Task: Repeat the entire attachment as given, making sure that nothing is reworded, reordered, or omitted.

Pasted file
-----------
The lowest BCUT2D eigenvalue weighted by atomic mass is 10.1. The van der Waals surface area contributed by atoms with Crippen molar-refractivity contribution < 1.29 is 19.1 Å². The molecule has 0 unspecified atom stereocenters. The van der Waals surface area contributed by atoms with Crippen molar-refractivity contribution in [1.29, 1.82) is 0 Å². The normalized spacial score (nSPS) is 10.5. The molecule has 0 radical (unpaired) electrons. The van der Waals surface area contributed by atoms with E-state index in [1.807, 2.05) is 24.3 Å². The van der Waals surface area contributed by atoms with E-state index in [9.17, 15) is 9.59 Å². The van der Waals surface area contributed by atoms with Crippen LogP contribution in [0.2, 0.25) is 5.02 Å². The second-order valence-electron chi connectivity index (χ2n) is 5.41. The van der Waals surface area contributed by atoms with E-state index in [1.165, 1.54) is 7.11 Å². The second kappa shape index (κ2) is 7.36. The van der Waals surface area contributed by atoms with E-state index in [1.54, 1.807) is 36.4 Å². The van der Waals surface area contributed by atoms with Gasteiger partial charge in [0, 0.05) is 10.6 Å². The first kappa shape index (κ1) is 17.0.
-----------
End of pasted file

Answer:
The lowest BCUT2D eigenvalue weighted by atomic mass is 10.1. The van der Waals surface area contributed by atoms with Crippen molar-refractivity contribution < 1.29 is 19.1 Å². The molecule has 0 unspecified atom stereocenters. The van der Waals surface area contributed by atoms with Crippen molar-refractivity contribution in [1.29, 1.82) is 0 Å². The normalized spacial score (nSPS) is 10.5. The molecule has 0 radical (unpaired) electrons. The van der Waals surface area contributed by atoms with E-state index in [1.807, 2.05) is 24.3 Å². The van der Waals surface area contributed by atoms with E-state index in [9.17, 15) is 9.59 Å². The van der Waals surface area contributed by atoms with Crippen LogP contribution in [0.2, 0.25) is 5.02 Å². The second-order valence-electron chi connectivity index (χ2n) is 5.41. The van der Waals surface area contributed by atoms with E-state index in [1.165, 1.54) is 7.11 Å². The second kappa shape index (κ2) is 7.36. The van der Waals surface area contributed by atoms with E-state index in [1.54, 1.807) is 36.4 Å². The van der Waals surface area contributed by atoms with Gasteiger partial charge in [0, 0.05) is 10.6 Å². The first kappa shape index (κ1) is 17.0.